Mike Kueber's Blog

July 25, 2012

What do I know about political campaigns?

Filed under: Issues,Politics — Mike Kueber @ 6:53 pm

Jim Palmer, a Hall-of-Fame pitcher for the Baltimore Orioles in the late 60s to early 80s, gave his Hall-of-Fame manager, Earl Weaver, one of the classic put-downs of all time.  Although Weaver managed one of the all-time best rosters of starting pitchers in 1971, with four 20-game winners – Palmer, Quellar, Dobson, and McNally – Weaver had been only a mediocre batter in the minor leagues, and Palmer’s classic put-down was, “The only thing Earl knows about big-league pitching was that he couldn’t hit it.”

I think of that put-down whenever I have the urge to pontificate out how to run a political campaign.  My only experience at running a political campaign occurred in 2009-10, when I was the campaign manager for my Congressional campaign.  (That reminds me of the adage that a lawyer who represents himself has a fool for a client.)  My campaign was an abysmal failure, and I finished fourth in a five-person race, with only 6% of the vote. 

Because of my past electoral failure, I can’t credibly argue that candidates should shift away from their current odious, repellent three-prong strategy – name-identification through signs and billboards, negative ads to malign their opponents, and GOTV efforts (get out the vote).  During my campaign, I ignored these three prongs because they cost a lot of money and do little to inform the voters on substantive issues. Instead, I spent over 80% of my campaign budget mailing and hand-delivering informational brochures to the voters.  Result?  See above.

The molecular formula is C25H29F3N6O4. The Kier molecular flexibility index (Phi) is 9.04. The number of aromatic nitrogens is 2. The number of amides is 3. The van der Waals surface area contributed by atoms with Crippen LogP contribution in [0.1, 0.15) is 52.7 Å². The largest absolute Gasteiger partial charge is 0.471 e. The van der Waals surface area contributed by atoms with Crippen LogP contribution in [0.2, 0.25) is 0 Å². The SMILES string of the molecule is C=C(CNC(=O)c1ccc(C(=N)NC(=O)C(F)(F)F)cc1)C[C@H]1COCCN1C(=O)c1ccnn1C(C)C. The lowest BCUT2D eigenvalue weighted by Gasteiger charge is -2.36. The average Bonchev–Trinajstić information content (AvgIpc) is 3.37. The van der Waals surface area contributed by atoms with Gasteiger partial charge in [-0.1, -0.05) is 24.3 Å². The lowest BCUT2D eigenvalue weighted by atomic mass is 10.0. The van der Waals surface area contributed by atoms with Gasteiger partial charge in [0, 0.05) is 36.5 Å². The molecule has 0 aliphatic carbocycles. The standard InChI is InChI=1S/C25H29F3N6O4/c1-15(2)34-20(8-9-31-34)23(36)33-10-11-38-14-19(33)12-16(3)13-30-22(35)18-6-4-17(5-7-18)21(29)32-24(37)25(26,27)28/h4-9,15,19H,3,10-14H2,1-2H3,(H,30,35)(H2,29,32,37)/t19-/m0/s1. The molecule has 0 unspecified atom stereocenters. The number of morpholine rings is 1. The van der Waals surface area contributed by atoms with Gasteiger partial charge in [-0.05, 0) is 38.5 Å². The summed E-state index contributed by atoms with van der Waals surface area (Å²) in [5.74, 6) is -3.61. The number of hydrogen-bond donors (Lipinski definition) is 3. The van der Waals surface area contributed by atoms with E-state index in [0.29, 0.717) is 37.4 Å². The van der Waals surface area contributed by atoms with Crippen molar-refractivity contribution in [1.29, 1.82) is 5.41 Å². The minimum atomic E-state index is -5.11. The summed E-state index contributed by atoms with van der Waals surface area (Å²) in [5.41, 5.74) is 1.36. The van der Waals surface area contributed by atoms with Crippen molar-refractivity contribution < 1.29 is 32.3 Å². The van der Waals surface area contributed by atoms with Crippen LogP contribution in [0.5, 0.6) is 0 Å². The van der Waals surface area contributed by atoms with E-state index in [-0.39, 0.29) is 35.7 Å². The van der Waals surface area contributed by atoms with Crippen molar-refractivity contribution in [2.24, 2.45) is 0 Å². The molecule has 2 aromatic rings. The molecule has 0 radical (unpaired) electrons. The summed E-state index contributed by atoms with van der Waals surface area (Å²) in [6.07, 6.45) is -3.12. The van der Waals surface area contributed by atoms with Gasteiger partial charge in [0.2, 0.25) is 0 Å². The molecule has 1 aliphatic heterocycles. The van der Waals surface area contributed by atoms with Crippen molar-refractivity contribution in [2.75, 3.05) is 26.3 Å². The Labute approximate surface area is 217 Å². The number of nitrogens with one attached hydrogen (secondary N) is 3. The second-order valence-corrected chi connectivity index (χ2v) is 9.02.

It’s disheartening to see elections turn on non-substantive issues, and it’s doubly disheartening when the only people who are allowed to compete on the non-substantive issues are those who can raise a lot of money, usually by prostituting their votes.

It is axiomatic that voters get the politicians they deserve.  President Obama played on that axiom in 2008 (“We are the ones we’ve been waiting for….  We are the change we seek.”), but failed to deliver the promised change.  Instead idealists are left with Teddy Kennedy’s inspiring words in his concession speech in 1980, “For all those whose cares have been our concern, the work goes on, the cause endures, the hope still lives, and the dream shall never die.”


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